The subject of this project is the creation of a feasibility study about the deployment underwater robots for the inspection of hydraulic turbines. To assess their feasibility a visual inspection of the hydroelectric power plant “São Salvador”, which is one of Tractebel Energia’s power plants will be conducted with a remotely operated underwater vehicle (LBV 150²). This data will serve as the basis for the feasibility study.
|Duration:||01.11.2011 till 30.06.2012|
|Donee:||German Research Center for Artificial Intelligence GmbH|
|Application Field:||Underwater Robotics|
Localization and mapping in confined underwater environments (09.2009- 07.2012)CSurvey
A semi-autonomous inspection unit for underwater structures and ship hulls - subproject of CView compound-project (05.2009- 04.2012)
In order to keep a hydroelectric power plant (HPP) operational, it has to be serviced regularly. Besides obvious technical necessity this is made mandatory by the terms of most insurance companies. The service process usually involves two main steps: inspection and, if necessary, repair. Since most of the wearing parts of a HPP reside under water, the usual process is to drain the turbines to be inspected and clean them before sending in an inspection team. This process takes a lot of time while the turbine cannot generate any power. In most of the cases no damages are found in the inspections, and the turbine can continue its work directly afterwards.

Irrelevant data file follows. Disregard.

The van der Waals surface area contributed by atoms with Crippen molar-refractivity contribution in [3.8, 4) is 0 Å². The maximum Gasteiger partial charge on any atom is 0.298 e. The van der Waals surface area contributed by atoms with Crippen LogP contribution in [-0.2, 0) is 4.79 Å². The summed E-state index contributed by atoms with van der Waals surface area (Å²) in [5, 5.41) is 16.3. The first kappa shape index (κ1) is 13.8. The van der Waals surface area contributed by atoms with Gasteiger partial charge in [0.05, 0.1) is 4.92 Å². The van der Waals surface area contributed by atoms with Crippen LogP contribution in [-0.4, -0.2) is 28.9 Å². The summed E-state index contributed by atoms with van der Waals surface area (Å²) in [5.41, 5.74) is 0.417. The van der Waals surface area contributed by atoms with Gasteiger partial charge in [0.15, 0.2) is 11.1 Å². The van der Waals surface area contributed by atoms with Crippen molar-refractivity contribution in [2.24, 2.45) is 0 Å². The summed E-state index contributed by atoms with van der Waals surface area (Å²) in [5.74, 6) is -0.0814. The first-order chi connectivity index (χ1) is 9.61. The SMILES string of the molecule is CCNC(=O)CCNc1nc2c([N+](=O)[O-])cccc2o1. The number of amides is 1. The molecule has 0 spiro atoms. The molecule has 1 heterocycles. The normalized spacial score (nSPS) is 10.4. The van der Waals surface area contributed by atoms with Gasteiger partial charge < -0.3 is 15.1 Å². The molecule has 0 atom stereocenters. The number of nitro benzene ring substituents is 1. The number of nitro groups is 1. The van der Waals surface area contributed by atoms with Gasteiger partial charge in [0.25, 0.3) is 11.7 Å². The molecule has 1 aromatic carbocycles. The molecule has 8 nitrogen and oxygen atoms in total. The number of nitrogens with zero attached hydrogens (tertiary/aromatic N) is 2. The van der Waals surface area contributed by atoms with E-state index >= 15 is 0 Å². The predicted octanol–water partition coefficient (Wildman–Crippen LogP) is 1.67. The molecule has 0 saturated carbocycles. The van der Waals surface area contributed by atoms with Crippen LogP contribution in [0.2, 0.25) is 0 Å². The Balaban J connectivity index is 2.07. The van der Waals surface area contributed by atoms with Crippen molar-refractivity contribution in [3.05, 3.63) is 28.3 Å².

With current technology in underwater vehicles the inspection part could probably be conducted without the draining and cleaning of each turbine. While the turbine has to be stopped for the duration of the inspection, the overall time for the inspection part of the service process is reduced significantly. In the case damage is found it would still require repair, but in most of the cases the while service process would be improved significantly.
During this feasibility study the DFKI is sending two scientists with a commercial ROV (LBV 150² by Seabotix) to a HPP by Tractebel Energia, to the “São Salvador” plant at the Toncantins river in northern Brazil, where they will conduct a visual underwater inspection of one of the turbines. While the vehicle is not equipped with high-grade sensors, the data gathered will serve to assess the feasibility of such an approach. The results will be summarized in a report and presented to Tractebel Energia.